Suppose we have a system with Two point masses of mass $M$ and mass $m$. And we want to derive Work done. Lets say M is fixed or $M>>m$. Initially assume mass m is at rest at a distance of $a$ from $M$ and after some time it reaches $b$. And we want to calculate work done. Since magnitude of Gravitational Force is $\frac{GMm}{r^2}$ and displacement of $m$ is towards the big mass so Force and dissplacement are in same direction so work done should we positive. But if we calculate $\int_a^b F\cos(\theta) \,dx$ you get a different answer its negative. Since $b<a$ (Gravity is a repulsive force and after some time distance decreases between masses final distance is b and initial is a by definition) and gravitational force is just $\int_a^b \frac{GMm}{r^2} \,dr$. This has to be right because both displacement and Force are in same direction so Force multiplied by dr is as I showed above. Now when you calculate this integral you get $GMm(\frac{1}{a}-\frac{1}{b})$ which is clearly negative. What am I doing wrong. If you continue with this working to calculate potential energy you get it as positive which is also wrong. whats the mistake. The same reasoning I did for spring force and other phenonmenon its correct but gravity something wrong is happening what is it.

  • $\begingroup$ $b < a$ is confusing. Maybe make it $r_1$ and $r_2$, with $r_1 < r_2$. It would make your reasoning easier to follow. $\endgroup$
    – JEB
    Commented Mar 19 at 15:01
  • $\begingroup$ Your integral is simply bounded incorrectly. The integral from b to a is the negative of the integral from a to b. It's convention to have the lower bound less than the upper bound. This would fix your issue. $\endgroup$ Commented Mar 19 at 15:19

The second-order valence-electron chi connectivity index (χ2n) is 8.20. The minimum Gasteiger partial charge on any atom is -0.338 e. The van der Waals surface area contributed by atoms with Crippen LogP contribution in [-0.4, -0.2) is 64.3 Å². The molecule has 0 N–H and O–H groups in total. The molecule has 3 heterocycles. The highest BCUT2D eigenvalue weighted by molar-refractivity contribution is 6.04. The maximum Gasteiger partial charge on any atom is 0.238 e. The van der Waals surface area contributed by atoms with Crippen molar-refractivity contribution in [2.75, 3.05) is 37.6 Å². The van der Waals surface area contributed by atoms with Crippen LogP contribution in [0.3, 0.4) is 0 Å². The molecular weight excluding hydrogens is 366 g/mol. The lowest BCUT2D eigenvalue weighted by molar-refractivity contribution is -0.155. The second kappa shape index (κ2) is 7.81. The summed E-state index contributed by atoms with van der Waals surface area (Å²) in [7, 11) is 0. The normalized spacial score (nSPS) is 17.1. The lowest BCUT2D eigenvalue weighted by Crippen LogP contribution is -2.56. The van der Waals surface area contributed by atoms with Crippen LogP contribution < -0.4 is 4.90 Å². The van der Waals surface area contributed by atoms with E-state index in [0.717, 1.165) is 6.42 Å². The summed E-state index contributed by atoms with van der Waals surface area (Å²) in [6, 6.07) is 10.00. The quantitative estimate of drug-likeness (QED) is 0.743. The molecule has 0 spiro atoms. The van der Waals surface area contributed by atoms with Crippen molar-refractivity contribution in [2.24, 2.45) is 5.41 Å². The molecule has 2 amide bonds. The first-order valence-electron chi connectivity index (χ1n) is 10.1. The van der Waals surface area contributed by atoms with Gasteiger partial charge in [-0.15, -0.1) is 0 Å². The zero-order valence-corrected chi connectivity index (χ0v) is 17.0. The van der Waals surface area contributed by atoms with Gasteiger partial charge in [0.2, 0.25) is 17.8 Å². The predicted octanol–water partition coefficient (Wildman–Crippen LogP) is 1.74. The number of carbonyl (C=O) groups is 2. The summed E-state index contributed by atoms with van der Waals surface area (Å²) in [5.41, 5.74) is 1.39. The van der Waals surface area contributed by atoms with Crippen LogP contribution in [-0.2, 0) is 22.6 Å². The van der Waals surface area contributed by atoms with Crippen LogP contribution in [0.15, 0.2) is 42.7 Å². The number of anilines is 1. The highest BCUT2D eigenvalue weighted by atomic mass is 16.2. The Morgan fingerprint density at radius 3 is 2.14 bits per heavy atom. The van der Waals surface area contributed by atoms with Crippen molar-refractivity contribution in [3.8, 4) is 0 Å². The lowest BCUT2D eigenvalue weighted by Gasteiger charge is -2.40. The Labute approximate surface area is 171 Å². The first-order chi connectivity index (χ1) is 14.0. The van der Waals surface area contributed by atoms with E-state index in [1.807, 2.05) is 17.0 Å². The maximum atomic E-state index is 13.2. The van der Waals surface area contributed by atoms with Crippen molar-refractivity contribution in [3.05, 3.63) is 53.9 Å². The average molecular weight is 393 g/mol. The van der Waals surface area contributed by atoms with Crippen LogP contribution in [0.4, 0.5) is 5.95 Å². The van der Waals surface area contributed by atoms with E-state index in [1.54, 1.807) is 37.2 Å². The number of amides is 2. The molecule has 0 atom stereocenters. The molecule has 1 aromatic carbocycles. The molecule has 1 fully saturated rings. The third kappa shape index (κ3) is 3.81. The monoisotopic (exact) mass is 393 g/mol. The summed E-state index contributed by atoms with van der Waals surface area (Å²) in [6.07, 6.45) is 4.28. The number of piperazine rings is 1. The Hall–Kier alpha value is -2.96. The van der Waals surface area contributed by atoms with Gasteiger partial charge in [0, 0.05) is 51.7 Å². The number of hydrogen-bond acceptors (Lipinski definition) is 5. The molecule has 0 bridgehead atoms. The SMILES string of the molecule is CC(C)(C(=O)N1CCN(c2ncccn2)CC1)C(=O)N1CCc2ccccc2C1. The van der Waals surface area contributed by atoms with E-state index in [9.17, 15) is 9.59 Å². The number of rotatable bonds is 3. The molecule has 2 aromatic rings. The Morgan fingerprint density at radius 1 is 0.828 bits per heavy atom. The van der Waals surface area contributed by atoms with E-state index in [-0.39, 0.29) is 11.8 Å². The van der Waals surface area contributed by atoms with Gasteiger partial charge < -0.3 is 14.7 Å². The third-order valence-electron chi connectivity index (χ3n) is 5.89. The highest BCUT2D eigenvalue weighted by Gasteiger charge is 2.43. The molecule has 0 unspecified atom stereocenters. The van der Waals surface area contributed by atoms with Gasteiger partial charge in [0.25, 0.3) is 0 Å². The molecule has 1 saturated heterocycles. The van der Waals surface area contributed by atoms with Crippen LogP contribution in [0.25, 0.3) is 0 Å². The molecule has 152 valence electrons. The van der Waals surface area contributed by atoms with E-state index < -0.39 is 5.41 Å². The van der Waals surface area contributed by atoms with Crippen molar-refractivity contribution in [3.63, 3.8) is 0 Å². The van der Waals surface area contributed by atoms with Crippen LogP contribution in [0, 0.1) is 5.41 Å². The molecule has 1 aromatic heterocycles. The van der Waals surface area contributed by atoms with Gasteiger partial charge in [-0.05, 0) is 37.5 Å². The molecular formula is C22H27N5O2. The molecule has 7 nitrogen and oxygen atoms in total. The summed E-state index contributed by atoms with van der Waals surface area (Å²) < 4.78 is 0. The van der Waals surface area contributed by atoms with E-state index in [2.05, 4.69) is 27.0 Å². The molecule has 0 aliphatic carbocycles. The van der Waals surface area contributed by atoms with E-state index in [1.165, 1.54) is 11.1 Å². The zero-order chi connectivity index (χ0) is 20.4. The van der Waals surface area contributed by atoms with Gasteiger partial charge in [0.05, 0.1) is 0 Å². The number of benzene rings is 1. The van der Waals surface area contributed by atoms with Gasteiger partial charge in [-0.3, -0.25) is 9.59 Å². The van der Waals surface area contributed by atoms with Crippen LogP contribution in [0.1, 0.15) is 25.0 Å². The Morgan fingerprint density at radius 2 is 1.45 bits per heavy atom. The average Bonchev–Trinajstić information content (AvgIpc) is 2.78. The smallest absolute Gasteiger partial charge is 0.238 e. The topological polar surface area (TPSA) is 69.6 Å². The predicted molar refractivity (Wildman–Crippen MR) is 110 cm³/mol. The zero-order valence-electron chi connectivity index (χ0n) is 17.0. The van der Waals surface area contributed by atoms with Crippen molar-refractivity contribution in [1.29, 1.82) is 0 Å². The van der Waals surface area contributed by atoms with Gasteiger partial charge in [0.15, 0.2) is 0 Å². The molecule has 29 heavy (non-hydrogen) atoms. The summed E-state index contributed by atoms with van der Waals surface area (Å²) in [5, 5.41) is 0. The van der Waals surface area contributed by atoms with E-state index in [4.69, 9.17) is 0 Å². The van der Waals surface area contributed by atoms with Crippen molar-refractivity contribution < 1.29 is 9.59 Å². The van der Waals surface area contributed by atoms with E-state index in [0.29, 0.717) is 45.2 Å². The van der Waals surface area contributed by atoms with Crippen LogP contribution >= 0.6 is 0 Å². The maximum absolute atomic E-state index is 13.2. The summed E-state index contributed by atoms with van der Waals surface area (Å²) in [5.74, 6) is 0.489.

1 Answer 1


One way to look at what is going on is that when you do an integral like $$ \int_a^b f(r) dr $$ with $a>b$, then $dr$ is negative. More precisely, if you convert this integral into a Riemann sum, $$ \sum_{i=1}^N f(r_i) \Delta r $$ with $r_1=a>r_N=b$, then $\Delta r=\frac{b-a}{N}<0$.

So let's go back to how we would do the dot product to get to the integral for work. To do this carefully, we need a vector expression for the force (not just the magnitude). We introduce a unit vector $\hat{e}_r$ that points radially outward. Then $$ \vec{F} = -\frac{GMm}{r^2}\hat{e}_r $$ since the force points radially inward.

Now we come to the displacement vector -- this is the tricky part. What you would like to say is that the displacement is radially inward, so that $$ d\vec{r} = -\hat{e}_r dr \ \ \ {\rm (WRONG)} $$ However, this is wrong, because:

  • We know $-\hat{e}_r$ points radially inward
  • We know that $dr$ is negative, by the argument above.
  • Therefore, combining the above two points, $-\hat{e}_r dr$ points radially outward, but we know that the actual displacement $d\vec{r}$ must point radially inward.

Therefore, the correct equation here is $$ d\vec{r} = {\color{red} +} \hat{e}_r dr $$ With this substituion, we get \begin{eqnarray} W = \int \vec{F} \cdot d\vec{r} = - (\hat{e}_r \cdot \hat{e}_r) \int_a^b \frac{GMm}{r^2} dr = {\color{red}-} \int_a^b \frac{GMm}{r^2} dr = GMm \left(\frac{1}{b}-\frac{1}{a}\right) > 0 \end{eqnarray} as expected.

Another way to say this, which is perhaps less error prone, is that the displacement is $$ d\vec{r} = \hat{e}_r |dr| $$ You can avoid having to worry about the sign, if you remember that $|dr|$ means you should always choose the limits of integration to go from the smaller $r$ value to the larger $r$ value, so that $dr>0$ and $|dr|=dr$.


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